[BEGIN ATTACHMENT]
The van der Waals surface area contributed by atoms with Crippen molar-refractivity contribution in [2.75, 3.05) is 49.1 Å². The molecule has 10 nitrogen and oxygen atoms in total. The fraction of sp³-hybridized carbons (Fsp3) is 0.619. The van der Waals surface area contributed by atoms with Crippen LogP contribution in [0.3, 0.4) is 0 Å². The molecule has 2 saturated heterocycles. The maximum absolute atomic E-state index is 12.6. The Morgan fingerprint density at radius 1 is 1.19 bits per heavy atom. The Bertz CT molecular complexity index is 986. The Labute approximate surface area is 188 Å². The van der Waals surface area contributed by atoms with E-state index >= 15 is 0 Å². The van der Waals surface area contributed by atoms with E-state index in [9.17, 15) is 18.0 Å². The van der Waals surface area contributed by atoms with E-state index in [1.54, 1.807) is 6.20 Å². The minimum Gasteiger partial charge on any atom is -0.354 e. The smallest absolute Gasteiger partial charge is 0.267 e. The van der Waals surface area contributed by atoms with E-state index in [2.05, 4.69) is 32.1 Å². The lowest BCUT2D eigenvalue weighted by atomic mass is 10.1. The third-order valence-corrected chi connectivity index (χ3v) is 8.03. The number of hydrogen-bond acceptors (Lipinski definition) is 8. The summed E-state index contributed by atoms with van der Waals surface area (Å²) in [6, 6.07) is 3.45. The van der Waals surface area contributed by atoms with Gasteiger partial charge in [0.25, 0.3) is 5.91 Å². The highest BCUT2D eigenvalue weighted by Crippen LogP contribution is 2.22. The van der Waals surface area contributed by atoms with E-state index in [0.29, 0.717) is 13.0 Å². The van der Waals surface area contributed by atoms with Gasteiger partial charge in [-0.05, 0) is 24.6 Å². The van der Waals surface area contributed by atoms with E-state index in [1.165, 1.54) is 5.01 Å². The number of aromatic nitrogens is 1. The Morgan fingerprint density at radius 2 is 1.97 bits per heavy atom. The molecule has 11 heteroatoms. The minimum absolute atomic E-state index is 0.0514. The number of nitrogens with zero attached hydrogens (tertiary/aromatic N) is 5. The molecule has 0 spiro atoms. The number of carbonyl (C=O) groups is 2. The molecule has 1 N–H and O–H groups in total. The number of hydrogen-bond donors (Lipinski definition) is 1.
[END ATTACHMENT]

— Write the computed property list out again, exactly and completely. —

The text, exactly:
The van der Waals surface area contributed by atoms with Crippen molar-refractivity contribution in [2.75, 3.05) is 49.1 Å². The molecule has 10 nitrogen and oxygen atoms in total. The fraction of sp³-hybridized carbons (Fsp3) is 0.619. The van der Waals surface area contributed by atoms with Crippen LogP contribution in [0.3, 0.4) is 0 Å². The molecule has 2 saturated heterocycles. The maximum absolute atomic E-state index is 12.6. The Morgan fingerprint density at radius 1 is 1.19 bits per heavy atom. The Bertz CT molecular complexity index is 986. The Labute approximate surface area is 188 Å². The van der Waals surface area contributed by atoms with E-state index >= 15 is 0 Å². The van der Waals surface area contributed by atoms with E-state index in [9.17, 15) is 18.0 Å². The van der Waals surface area contributed by atoms with E-state index in [1.54, 1.807) is 6.20 Å². The minimum Gasteiger partial charge on any atom is -0.354 e. The smallest absolute Gasteiger partial charge is 0.267 e. The van der Waals surface area contributed by atoms with E-state index in [2.05, 4.69) is 32.1 Å². The lowest BCUT2D eigenvalue weighted by atomic mass is 10.1. The third-order valence-corrected chi connectivity index (χ3v) is 8.03. The number of hydrogen-bond acceptors (Lipinski definition) is 8. The summed E-state index contributed by atoms with van der Waals surface area (Å²) in [6, 6.07) is 3.45. The van der Waals surface area contributed by atoms with Gasteiger partial charge in [0.25, 0.3) is 5.91 Å². The highest BCUT2D eigenvalue weighted by Crippen LogP contribution is 2.22. The van der Waals surface area contributed by atoms with E-state index in [0.29, 0.717) is 13.0 Å². The van der Waals surface area contributed by atoms with Gasteiger partial charge in [-0.05, 0) is 24.6 Å². The van der Waals surface area contributed by atoms with E-state index in [1.165, 1.54) is 5.01 Å². The number of aromatic nitrogens is 1. The Morgan fingerprint density at radius 2 is 1.97 bits per heavy atom. The molecule has 11 heteroatoms. The minimum absolute atomic E-state index is 0.0514. The number of nitrogens with zero attached hydrogens (tertiary/aromatic N) is 5. The molecule has 0 spiro atoms. The number of carbonyl (C=O) groups is 2. The molecule has 1 N–H and O–H groups in total. The number of hydrogen-bond donors (Lipinski definition) is 1.